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Posts Tagged ‘present

After I took this snapshot, I thought: Change does not mean the past goes away.

The past often fades into the background. It comes back into focus when someone notices it or waxes nostalgia.

The past is not irrelevant. It might serve as a backdrop or foundation for what we do or believe in.

But the past should not dominate or dictate. A backdrop without actors is not a play; a foundation without infrastructure above is not a building.

In edtech, the history of technology in schooling and education provides many warnings. One is that the tools change while the techniques do not. This means that the tools are not used optimally.

If the medium changes without the method, we see only the veneer of change. To see what change really looks like, we need to dig into mindset. This takes immersion, not a drive-by visit.

Video source

I enjoyed this short video.

I also enjoyed showing it to my family, watching their reactions, and discussing it.

It is no wonder that it won so many prizes at film festivals. It is simple and it tells a good story.

It also does not shove messages down your throat and is instead designed to provoke thought. There are several potential takeaways, but it does not make them explicit. It draws them out from you, and in the process, you learn to think and to articulate your thoughts.

Therein is a lesson or reminder for teachers.

A few weeks ago, my wife wanted to replace her pair of Jays earphones because one side no longer worked. It was as loud a hint about a possible Christmas present as I could hear.

We visited an Atlas store (they sell high end systems like Bose) intending to try a few lower end earphones.

Bose QC20i noise cancelling in-ears by houbi, on Flickr
Creative Commons Creative Commons Attribution-Noncommercial 2.0 Generic License   by  houbi 

 
My wife tried the new Bose QC20i and was hooked. Not only was the sound exceptional, it noise-cancelled the rest of the world out with the flick of a switch.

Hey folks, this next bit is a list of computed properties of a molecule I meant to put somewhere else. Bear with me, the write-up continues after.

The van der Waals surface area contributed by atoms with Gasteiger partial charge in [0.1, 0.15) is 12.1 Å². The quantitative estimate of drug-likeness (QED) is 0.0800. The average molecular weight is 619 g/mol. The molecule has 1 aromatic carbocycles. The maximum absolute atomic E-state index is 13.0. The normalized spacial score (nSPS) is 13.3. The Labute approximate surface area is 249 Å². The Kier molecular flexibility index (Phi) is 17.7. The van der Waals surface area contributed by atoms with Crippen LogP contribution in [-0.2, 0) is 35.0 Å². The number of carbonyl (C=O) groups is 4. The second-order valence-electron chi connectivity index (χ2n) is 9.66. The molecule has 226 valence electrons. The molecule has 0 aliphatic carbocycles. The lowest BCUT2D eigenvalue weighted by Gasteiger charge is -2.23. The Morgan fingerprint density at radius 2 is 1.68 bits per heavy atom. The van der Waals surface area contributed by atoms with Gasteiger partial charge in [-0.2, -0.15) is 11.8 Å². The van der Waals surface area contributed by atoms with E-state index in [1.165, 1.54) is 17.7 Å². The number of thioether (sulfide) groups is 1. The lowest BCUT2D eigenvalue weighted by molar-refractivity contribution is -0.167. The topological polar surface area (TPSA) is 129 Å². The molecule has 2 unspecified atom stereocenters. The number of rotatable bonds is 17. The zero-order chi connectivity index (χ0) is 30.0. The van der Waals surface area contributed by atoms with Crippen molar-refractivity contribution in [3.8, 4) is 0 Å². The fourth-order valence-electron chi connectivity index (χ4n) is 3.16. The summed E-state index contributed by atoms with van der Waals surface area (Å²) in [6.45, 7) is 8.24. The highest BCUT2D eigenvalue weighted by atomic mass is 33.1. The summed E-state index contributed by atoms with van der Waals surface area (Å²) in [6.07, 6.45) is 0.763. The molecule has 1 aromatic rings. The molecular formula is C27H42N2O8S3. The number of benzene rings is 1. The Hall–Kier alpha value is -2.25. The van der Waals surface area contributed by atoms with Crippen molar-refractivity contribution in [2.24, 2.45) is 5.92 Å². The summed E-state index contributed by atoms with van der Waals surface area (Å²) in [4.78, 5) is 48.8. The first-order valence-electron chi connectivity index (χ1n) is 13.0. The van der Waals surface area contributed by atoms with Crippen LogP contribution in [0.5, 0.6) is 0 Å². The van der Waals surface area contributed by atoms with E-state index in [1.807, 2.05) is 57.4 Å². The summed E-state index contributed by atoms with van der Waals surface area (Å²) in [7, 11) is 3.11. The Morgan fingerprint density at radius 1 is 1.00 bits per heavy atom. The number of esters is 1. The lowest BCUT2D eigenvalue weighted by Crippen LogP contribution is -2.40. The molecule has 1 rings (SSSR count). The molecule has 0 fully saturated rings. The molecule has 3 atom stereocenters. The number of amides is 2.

The problem was these things did not come cheap. They were listed at S$499 at the store with a “generous” Christmas discount of S$20.

I knew that the marked up prices for headphones and earphones in Singapore stores were ridiculous, so I went online.

To make a long story short, I found a reputable seller on eBay who offered a brand new pair of QC20i for about S$150 less. This price included shipping from the USA. The total cost was even less than Amazon was selling them for.

I paid less for the same high quality product by doing my homework online. I wanted buy something and someone else was willing to sell it to me for a more reasonable sum.

A recent article in Today highlighted how Uber matched riders with drivers for a fee and could bypass traditional taxi services. There were fewer regulations and the rider might take on more risks, but the service gave people what they wanted. The writer of that article suggested that the same thing could happen with “students needing tutoring on specific subjects being matched up with professors anywhere in the world willing to teach them”.

Now and in the future, learners can Uber their education. They can find and shape their own education for much less than premium schools and universities are offering. What they create for themselves will be no less authentic, useful, or valuable.

Like Uber, customizing your own education is not a smooth ride at the moment. The incumbents cry foul and push back. But when the dust settles, perhaps a Christmas or three from now, I hope a new landscape emerges: One that allows learners to give themselves the education they desire.


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